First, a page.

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The Greater Victoria Performing Arts Festival running April to May connects 4,800 performers to audiences

“It only becomes art if it touches other people.” ― Andreas Eschbach, The Carpet Makers
Max Francis plays the fiddle at the 2022 Greater Victoria Performing Arts Festival. (Nick Delany)

Livingston Taylor once said that a “performance is a conversation between you and an audience.”

While those conversations are ones many performers have been starved for, luckily the Greater Victoria Performing Arts Festival (GVPAF) provides sweeping opportunities for performers of all ages to satiate the need for audience connection.

Now in its 96th year, the festival runs from April 3 to May 13, showcasing and connecting 4,800 performers and students of music, dance and dramatic arts to adjudicators, plus around 4,000 audience members via performances on stages throughout the city.

“It’s a learning experience, a performing opportunity, and it’s a chance to give out awards for all kinds of things - not just excellence, but also for people who’ve really shown they’ve put their heart in it,” said Bill Devey, president of the festival.

A festival put together by hundreds of volunteers, the GVPAF began in 1927 and quickly became a major event in Victoria’s cultural and social life. Mayor David Leeming opened the 1935 event by remarking that one-tenth of Victoria’s population was represented with more than 7,000 competitors.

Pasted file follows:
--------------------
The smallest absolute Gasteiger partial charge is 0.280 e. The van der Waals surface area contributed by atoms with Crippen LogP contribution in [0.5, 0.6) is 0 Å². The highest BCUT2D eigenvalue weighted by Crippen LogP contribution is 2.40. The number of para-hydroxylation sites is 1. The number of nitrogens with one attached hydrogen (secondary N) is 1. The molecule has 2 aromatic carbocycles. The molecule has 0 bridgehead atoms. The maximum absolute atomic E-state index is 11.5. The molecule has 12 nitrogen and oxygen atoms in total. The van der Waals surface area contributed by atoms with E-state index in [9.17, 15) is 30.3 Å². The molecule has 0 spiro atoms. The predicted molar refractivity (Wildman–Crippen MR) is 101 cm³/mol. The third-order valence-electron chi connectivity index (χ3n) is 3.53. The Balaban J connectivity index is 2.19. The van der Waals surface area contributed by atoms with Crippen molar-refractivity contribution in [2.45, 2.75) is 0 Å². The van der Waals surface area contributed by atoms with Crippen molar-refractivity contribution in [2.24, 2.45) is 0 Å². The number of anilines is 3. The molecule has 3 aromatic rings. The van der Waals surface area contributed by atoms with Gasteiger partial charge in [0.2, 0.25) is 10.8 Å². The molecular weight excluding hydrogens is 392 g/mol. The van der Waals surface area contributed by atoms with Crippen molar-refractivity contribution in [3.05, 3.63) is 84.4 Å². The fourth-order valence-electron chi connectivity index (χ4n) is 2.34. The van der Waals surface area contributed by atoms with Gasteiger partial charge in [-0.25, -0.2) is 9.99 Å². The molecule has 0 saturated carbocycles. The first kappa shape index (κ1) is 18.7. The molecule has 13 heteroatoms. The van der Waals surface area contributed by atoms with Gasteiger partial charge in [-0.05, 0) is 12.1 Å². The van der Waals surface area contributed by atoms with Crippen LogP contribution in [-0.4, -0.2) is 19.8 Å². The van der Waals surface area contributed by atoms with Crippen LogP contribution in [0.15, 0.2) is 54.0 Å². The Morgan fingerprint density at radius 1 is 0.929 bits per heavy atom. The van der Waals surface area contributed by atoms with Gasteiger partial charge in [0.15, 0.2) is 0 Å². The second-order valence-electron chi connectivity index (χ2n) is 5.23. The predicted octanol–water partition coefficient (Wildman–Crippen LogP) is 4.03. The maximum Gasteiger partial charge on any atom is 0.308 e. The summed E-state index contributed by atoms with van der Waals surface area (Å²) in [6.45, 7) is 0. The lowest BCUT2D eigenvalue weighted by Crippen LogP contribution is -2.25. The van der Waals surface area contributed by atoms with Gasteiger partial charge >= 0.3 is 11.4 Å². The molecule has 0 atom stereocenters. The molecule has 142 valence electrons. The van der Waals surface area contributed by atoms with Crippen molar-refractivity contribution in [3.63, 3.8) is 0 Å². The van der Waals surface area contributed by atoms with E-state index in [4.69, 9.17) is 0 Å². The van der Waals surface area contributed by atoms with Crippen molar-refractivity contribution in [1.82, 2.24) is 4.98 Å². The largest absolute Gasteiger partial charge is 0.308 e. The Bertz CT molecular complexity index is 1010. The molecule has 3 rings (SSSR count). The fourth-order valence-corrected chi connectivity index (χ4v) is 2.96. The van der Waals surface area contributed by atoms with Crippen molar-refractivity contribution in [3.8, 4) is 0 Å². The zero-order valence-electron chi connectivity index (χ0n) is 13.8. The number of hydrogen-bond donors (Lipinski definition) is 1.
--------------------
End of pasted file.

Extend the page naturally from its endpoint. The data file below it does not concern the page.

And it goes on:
The festival serves as a chance for performers and performing arts students to play in front of adjudicators, get personal feedback and learn from renowned experts in the arts.

For the performers, there can be a lot to strive for: the festival provides a road to the Provincial Festival and National Music Festival as adjudicators recommend top performers in eligible sections to participate. There was also almost $29,000 in awards last year, all from donations.

And, of course, it’s not just for performers. Audiences are invited to attend adjudicated sessions, but are most encouraged to attend the 11 Highlights Concerts that showcase exceptional talent, including the Roberto & Mary Wood Scholarship concert with a $5,000 grand prize.

Devey said the live festival is bringing back a range of benefits and positive emotions that performers were missing during the pandemic lockdowns.

“People weren’t getting the joy out of it. Having these live performances shares so much more with the parents, the families and friends, to see that progression of how people got better over time,” Devey said.

“You’re joining a broader community of people who love doing what you love to do, and making friends, building your own little world that pulls together the whole Greater Victoria community.”

Registrations are up 31 per cent from last year, said Devey. Performance categories include brass, classical guitar, choral, composition, ethnic dance, studio dance, fiddle, piano, school bands, speech and dramatic arts, strings and more.

He also adds that they couldn’t do it without volunteers, who make up everyone behind the festival - including the Board of Directors - except for one paid person in the office.

The festival will take place at venues across the city. Find the calendar at

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Sam Duerksen

About the Author: Sam Duerksen

Since moving to Victoria from Winnipeg in 2020, I’ve worked in communications for non-profits and arts organizations.
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